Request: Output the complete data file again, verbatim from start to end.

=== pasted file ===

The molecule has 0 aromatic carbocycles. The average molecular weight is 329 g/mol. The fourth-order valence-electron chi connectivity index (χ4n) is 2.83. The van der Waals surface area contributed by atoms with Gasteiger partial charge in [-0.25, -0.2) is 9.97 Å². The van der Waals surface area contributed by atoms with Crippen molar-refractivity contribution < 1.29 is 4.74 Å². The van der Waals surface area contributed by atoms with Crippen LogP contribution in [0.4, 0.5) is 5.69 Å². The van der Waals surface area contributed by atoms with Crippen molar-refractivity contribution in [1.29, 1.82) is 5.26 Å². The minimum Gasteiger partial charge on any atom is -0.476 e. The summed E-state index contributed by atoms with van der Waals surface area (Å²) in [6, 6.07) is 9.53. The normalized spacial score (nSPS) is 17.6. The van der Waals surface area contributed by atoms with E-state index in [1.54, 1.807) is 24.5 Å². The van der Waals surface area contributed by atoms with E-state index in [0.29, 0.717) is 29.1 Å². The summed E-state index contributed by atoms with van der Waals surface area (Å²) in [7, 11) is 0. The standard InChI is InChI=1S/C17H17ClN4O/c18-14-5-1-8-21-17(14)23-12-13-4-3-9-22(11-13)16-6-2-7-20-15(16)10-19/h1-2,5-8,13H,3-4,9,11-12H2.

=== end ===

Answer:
The molecule has 0 aromatic carbocycles. The average molecular weight is 329 g/mol. The fourth-order valence-electron chi connectivity index (χ4n) is 2.83. The van der Waals surface area contributed by atoms with Gasteiger partial charge in [-0.25, -0.2) is 9.97 Å². The van der Waals surface area contributed by atoms with Crippen molar-refractivity contribution < 1.29 is 4.74 Å². The van der Waals surface area contributed by atoms with Crippen LogP contribution in [0.4, 0.5) is 5.69 Å². The van der Waals surface area contributed by atoms with Crippen molar-refractivity contribution in [1.29, 1.82) is 5.26 Å². The minimum Gasteiger partial charge on any atom is -0.476 e. The summed E-state index contributed by atoms with van der Waals surface area (Å²) in [6, 6.07) is 9.53. The normalized spacial score (nSPS) is 17.6. The van der Waals surface area contributed by atoms with E-state index in [1.54, 1.807) is 24.5 Å². The van der Waals surface area contributed by atoms with E-state index in [0.29, 0.717) is 29.1 Å². The summed E-state index contributed by atoms with van der Waals surface area (Å²) in [7, 11) is 0. The standard InChI is InChI=1S/C17H17ClN4O/c18-14-5-1-8-21-17(14)23-12-13-4-3-9-22(11-13)16-6-2-7-20-15(16)10-19/h1-2,5-8,13H,3-4,9,11-12H2.